Taiwan aquarium abandons captive whale shark in the sea - Strands twice25/07/2013 09:49:56 Aquarium must not be allowed to acquire a new whale shark
July 2013. Taiwan's National Museum of Marine Biology and Aquarium 'released' a whale shark into the wild that it had held in captivity for 8 years. The Whale shark was released with no preparation for life in the oceans, and was not tagged to enable scientists to track the animal in an effort to help it survive.
The animal had been kept in a small tank where it spent its life swimming slowly in one direction around the tank. The shark was released into the sea much too close to the shore; on release the shark continued to swim in a similar pattern to its pre-release and shortly afterwards stranded on the shoreline, not once, but twice. The shark was eventually re-floated on the first occasion thanks to efforts of the coast guard, local fishermen and conservation workers, but it is not known what happened to the animal after that. The aquarium cliamed that the animal was last seen swimming out to sea, but those who had helped rescue the animal stated that it was already badly injured, and was last seen being towed on the end of a rope out to sea by a boat - They believe it had no chance of surviving, if it wasn't already dead.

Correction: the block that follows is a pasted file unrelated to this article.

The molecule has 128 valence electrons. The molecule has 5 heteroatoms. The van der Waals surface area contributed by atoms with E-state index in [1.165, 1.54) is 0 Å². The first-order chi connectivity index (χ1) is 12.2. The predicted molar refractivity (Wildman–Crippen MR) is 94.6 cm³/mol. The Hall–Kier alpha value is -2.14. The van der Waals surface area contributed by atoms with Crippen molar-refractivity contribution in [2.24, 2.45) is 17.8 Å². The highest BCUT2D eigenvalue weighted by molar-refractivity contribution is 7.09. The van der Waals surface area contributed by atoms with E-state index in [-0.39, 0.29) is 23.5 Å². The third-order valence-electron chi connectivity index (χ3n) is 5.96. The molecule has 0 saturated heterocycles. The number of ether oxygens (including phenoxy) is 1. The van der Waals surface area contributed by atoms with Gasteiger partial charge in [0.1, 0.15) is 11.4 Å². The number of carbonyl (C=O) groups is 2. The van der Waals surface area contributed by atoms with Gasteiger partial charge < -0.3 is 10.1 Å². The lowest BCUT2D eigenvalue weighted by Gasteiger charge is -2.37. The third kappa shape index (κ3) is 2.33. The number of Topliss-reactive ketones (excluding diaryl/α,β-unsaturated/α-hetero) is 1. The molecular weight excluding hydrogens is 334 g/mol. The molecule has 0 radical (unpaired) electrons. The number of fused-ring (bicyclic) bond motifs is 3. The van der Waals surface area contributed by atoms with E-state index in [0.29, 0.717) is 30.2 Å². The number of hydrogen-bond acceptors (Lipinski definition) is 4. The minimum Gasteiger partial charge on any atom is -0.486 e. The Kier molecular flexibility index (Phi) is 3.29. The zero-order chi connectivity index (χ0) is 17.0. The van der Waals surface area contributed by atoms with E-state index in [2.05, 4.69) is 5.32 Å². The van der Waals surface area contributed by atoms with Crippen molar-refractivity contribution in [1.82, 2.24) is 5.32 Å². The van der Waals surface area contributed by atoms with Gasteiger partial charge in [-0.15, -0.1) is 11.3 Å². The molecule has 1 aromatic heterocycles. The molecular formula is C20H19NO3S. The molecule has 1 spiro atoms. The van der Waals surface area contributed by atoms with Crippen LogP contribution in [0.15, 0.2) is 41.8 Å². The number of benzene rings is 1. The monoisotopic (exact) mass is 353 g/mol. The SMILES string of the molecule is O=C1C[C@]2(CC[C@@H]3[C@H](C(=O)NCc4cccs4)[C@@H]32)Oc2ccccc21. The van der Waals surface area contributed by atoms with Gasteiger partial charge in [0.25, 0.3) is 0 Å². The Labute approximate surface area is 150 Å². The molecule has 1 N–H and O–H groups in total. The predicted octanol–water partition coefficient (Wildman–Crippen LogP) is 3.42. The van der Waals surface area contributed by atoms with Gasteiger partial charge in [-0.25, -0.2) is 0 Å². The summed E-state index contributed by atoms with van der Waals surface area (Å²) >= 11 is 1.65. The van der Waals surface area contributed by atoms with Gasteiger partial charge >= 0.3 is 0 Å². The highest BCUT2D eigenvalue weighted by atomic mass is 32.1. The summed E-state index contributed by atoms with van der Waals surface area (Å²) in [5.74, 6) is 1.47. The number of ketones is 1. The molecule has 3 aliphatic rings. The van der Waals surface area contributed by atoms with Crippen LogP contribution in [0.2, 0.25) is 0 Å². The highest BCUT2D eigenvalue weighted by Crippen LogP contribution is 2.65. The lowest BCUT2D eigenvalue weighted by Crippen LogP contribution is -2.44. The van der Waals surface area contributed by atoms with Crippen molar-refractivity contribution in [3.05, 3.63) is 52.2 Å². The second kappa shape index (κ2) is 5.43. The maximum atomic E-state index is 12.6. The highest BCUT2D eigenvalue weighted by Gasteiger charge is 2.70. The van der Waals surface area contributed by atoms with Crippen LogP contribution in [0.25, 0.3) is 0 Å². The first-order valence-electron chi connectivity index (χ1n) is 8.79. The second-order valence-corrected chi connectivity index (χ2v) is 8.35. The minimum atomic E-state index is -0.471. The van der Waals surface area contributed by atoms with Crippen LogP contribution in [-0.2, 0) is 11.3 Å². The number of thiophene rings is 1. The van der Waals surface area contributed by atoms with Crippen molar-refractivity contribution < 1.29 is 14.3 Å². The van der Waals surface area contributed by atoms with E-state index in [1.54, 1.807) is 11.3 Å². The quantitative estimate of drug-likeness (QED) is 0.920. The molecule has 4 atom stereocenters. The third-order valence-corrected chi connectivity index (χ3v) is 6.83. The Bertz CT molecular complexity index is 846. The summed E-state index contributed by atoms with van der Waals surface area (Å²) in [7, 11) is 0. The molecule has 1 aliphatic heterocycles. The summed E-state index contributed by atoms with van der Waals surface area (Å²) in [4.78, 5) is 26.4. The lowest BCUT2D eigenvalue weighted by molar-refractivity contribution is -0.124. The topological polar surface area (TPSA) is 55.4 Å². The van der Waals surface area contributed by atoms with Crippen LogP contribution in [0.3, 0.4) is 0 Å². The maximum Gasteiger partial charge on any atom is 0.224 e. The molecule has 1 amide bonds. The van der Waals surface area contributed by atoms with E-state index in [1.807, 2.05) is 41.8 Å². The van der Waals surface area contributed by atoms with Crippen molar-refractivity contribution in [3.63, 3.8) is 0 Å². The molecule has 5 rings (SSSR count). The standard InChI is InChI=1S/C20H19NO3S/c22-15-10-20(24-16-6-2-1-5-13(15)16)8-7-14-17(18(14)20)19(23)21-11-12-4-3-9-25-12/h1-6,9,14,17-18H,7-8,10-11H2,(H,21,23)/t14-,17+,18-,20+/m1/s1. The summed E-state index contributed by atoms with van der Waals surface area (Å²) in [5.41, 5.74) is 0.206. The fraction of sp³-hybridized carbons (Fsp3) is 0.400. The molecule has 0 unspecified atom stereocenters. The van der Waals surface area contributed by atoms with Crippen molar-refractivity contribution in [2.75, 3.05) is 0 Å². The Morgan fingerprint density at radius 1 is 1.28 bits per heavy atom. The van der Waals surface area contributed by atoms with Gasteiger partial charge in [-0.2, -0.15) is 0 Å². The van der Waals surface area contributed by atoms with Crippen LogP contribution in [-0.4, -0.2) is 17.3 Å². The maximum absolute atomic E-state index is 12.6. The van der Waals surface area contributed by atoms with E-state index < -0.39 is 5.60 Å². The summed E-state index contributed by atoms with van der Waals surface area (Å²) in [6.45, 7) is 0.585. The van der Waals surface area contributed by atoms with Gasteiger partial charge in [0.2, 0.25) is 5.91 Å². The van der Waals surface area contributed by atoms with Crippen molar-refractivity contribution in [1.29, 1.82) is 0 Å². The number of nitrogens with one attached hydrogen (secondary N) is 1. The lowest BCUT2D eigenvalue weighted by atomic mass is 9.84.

Not a release, but an abandoning
The aquarium at one stage had three whale sharks in captivity. One died 2007 and it appears that another was released with no thought of any scientific follow up or wellbeing, as the shark had no rehabilitation and was not tagged. The only remaining whale shark had grown to some 6 metres long, patently way too big for its tank where it was forced to swim in small circles, with its tail suffering damage as it continually hit the walls of the enclosure.
The sharks were kept in a tank just 33 metres long, 22 metres wide and about 8 to 12 metres in deep. Whale sharks live for up to 100 years in the wild, but data from an aquarium in Japan showed that whale sharks kept in captivity lived for an average of just 16 months.
New captive whale shark?